The whirlwind of bad news breaking every day during the coronavirus pandemic can be extremely worrying. Whether or not you’re in a group at higher risk, the stress from endless news coverage and a completely disrupted daily life can eat away at your calm.
Divorce is a serious stress trigger, whether you initiate the divorce or it’s thrust upon you. What if those two events coincide? What will divorce during a pandemic mean to your mental health, your support system, and your emotional and social resources?
The Emotional and Social Ramifications of a Divorce During a Pandemic
Coronavirus Stress & Stress Shock Waves
Given the current situation and overall coronavirus stress, you’re already in a state of shock that’s getting compounded daily thanks to breaking news and a rising death toll that’s broadcast not just daily, but hourly. If you’re not mindful of this pressure and acting to remedy it, you may be putting yourself at greater risk.
A Psychology Today article discussed a way of measuring stress, the Holmes-Rahe Scale, “designed to measure how likely it is that you will become ill.” This critical metric assigns stress scores to events along a divorce timeline and allows users to tally their experience along with their likelihood of illness:
- Below 300 – moderate chance of sickness
- Between 301 and 600 – high likelihood of illness
- 601 – 999 – extremely high risk of illness
- 1000 or more – get to your doctor now
- Your spouse announces s/he is unhappy in the marriage – 80
- Your spouse announces s/he is ending the marriage with no notice – 280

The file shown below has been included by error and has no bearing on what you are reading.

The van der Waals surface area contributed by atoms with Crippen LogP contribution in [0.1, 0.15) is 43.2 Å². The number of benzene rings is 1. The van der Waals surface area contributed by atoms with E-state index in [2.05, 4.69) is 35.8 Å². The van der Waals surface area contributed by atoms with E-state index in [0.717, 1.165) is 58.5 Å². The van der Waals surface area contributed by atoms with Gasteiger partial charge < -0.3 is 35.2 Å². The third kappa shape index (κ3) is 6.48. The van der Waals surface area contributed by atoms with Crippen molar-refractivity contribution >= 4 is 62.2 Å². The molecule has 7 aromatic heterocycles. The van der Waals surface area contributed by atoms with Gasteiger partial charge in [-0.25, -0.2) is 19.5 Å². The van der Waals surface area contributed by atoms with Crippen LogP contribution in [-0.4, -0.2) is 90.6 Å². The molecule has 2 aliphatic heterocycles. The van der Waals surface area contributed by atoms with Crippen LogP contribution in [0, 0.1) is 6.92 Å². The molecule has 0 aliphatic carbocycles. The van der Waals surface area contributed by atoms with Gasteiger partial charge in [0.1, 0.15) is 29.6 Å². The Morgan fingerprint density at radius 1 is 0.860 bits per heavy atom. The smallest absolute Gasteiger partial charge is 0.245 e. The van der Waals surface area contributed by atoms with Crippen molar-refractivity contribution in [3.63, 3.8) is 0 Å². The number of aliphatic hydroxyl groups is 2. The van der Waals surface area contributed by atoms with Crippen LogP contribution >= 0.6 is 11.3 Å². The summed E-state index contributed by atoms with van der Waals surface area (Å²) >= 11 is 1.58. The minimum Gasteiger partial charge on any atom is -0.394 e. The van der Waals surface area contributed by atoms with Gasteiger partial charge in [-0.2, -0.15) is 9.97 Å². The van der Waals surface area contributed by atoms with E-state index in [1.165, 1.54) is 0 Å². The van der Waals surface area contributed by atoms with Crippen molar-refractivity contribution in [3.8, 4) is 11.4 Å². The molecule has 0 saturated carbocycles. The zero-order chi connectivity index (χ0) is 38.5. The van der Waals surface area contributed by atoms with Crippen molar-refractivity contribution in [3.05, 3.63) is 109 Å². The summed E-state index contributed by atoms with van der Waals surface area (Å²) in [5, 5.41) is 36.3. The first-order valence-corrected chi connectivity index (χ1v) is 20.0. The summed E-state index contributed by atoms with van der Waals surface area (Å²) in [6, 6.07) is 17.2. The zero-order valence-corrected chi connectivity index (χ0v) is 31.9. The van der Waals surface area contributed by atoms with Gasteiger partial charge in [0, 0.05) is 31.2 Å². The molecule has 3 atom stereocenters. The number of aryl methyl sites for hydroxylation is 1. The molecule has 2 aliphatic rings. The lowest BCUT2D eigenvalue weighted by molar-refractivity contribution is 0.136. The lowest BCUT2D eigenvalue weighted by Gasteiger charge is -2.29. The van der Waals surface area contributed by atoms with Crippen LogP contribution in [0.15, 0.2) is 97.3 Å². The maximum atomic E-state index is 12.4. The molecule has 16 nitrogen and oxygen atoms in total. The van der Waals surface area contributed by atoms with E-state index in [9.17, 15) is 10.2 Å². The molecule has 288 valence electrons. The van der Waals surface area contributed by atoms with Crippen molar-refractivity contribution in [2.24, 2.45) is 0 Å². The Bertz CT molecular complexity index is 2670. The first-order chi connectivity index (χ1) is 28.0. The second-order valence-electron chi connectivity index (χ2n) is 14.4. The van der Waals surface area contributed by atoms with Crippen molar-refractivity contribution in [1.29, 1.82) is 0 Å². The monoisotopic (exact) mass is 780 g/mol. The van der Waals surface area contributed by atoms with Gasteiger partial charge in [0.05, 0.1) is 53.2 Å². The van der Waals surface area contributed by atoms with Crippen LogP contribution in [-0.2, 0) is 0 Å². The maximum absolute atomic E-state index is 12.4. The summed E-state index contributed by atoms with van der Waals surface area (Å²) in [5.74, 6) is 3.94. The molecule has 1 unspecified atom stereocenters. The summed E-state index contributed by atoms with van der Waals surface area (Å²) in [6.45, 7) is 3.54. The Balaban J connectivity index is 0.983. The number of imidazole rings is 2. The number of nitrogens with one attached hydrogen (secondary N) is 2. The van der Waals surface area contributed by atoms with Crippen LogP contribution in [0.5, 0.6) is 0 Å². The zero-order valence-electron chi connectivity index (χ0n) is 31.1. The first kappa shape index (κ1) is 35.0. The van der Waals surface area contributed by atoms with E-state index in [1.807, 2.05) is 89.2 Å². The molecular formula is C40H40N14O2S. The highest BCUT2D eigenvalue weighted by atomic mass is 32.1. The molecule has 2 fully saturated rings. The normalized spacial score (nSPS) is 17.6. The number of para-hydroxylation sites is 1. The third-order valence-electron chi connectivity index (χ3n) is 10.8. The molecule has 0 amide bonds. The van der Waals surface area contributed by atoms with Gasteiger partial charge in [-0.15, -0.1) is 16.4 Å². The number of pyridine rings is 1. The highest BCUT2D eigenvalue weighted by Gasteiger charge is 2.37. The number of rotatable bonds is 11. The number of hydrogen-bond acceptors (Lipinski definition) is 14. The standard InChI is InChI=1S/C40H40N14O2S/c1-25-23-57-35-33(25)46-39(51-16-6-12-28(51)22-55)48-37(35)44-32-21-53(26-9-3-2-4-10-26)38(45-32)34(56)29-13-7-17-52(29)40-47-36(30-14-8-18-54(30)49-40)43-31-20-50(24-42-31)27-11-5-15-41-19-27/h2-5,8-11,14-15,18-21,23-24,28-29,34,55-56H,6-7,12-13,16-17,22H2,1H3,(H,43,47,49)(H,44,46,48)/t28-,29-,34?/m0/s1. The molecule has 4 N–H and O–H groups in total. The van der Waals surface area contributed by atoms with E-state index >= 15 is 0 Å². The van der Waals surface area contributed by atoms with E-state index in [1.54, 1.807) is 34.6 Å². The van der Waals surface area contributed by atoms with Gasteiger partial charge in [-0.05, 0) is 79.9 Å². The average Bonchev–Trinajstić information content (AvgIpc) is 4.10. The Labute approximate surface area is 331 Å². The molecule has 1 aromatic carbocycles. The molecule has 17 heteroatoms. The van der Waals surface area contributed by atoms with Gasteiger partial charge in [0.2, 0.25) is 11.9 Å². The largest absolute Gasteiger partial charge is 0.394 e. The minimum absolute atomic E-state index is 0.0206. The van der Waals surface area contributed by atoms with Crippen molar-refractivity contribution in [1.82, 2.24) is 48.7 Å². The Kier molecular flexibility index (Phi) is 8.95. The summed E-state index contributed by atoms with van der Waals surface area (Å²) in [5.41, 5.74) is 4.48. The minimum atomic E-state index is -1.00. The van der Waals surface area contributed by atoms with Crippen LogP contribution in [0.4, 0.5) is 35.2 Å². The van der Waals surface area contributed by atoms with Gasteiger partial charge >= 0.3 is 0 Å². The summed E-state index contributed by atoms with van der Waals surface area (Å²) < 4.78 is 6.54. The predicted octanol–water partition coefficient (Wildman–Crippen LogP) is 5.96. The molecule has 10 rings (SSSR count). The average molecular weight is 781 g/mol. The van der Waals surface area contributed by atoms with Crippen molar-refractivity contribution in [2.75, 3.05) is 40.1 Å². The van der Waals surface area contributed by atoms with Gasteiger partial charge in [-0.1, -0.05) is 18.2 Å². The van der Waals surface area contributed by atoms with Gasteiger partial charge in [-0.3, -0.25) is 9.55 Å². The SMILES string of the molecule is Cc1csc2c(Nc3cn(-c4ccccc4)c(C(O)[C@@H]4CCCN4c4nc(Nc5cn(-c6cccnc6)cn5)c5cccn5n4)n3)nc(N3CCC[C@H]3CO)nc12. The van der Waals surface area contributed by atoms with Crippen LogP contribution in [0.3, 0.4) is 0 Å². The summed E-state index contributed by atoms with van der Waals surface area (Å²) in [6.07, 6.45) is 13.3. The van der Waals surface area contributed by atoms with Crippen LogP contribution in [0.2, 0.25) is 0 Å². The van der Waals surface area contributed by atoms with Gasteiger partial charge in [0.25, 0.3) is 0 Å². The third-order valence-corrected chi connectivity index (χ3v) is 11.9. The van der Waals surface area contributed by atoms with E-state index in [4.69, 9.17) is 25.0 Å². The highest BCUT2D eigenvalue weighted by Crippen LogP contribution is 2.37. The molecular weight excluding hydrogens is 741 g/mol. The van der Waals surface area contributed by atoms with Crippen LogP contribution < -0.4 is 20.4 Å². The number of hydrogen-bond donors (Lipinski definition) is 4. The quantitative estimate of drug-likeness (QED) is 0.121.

- You find out that your spouse is having an affair – 285
- Your spouse is having an affair with someone close to you – 290
- You come home from a trip away and your spouse has moved out with no notice that anything was wrong – 300
Stress can be insidious, affecting both mental and physical health. Practices like yoga and meditation—and exercise if you can—will help mitigate the dangerous side effects of divorce and coronavirus stress.
Finding Social Support
One of the most challenging obstacles during the coronavirus pandemic is the social isolation we are all feeling. We are likely to work from home or in small groups. Our social lives have been curtailed, and that’s without even considering the fear and anxiety we may be feeling for our family and loved ones. If you divorce at this time, it will likely be much more challenging to find distraction and support. You won’t be debriefing with friends at a bar or café. You can’t even join a group exercise class to clear your mind. But you are not alone.
Online support groups, social events, and even exercise classes are springing up daily online. Psychologists are transforming their practices into virtual sessions. Even support groups can be virtual via Skype or asynchronous on message boards.
Everyone needs emotional and social support during divorce. It’s one of the most stressful of life’s challenges. When divorce is made worse by a frightening global pandemic, you must take decisive action to mitigate your stress and emotional fatigue.
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